Pediatricians have known for awhile that fruit juice is not great for kids. The process of extracting juice from fruit concentrates a lot of sugar in a small quantity of drink, eliminates a lot of fruit’s healthy fiber, and leaves a substance that can contribute to dental decay.
That’s why “the American Academy of Pediatrics had advised parents to avoid 100 percent fruit juice for babies younger than 6 months,” as Catherine Saint Louis writes in the New York Times. But yesterday, the group “toughened its stance against juice, recommending that the drink be banned entirely from a baby’s diet during the first year.”
That toughened stance is a response to the fact that fruit juice has won itself a very healthy, “natural” reputation, and lots of people don’t understand just how nutritionally useless it is. I was surprised, for example, to find out that,“[i]n terms of sugar and calories, store-bought juice is similar to soda. For instance, four ounces of lemon-lime soda has 12.6 grams of sugar and 46 calories, both slightly less than apple juice.”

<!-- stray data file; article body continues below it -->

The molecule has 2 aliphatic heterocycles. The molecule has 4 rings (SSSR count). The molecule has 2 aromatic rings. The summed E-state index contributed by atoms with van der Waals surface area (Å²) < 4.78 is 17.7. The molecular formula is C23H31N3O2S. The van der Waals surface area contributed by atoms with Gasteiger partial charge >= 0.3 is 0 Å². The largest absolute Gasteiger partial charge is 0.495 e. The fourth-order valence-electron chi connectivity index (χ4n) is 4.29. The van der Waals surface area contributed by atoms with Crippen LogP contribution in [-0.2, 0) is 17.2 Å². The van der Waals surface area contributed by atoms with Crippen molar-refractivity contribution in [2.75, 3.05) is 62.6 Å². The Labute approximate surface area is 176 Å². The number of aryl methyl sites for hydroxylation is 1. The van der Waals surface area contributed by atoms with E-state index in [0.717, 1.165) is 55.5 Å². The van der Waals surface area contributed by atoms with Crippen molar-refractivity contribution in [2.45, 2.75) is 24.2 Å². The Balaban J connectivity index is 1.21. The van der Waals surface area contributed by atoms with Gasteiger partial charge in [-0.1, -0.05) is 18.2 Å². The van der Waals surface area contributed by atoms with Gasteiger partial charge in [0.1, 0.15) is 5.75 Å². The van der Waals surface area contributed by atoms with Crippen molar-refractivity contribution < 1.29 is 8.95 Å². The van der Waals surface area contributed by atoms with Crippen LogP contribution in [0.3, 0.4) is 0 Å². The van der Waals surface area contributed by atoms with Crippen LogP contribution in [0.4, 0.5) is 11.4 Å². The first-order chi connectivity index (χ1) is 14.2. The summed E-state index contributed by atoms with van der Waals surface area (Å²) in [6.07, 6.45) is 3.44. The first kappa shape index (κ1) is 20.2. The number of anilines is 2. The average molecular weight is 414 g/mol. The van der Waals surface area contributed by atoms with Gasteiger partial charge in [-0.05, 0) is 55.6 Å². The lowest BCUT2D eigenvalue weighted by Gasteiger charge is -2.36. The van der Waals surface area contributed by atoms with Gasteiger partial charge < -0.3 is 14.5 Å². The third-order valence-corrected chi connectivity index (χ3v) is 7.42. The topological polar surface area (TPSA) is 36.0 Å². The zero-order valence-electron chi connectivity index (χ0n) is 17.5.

This is a useful reminder of just how complicated and tricky nutrition can be, and how easily fooled all of us are by marketing campaigns and the various heuristics we use to make quick judgments about what is and isn’t healthy. “Fruit juice comes from fruit, and fruit is healthy, so why not give it to my kid?” makes a certain type of sense. But like a lot of lay beliefs about nutrition, it’s wrong.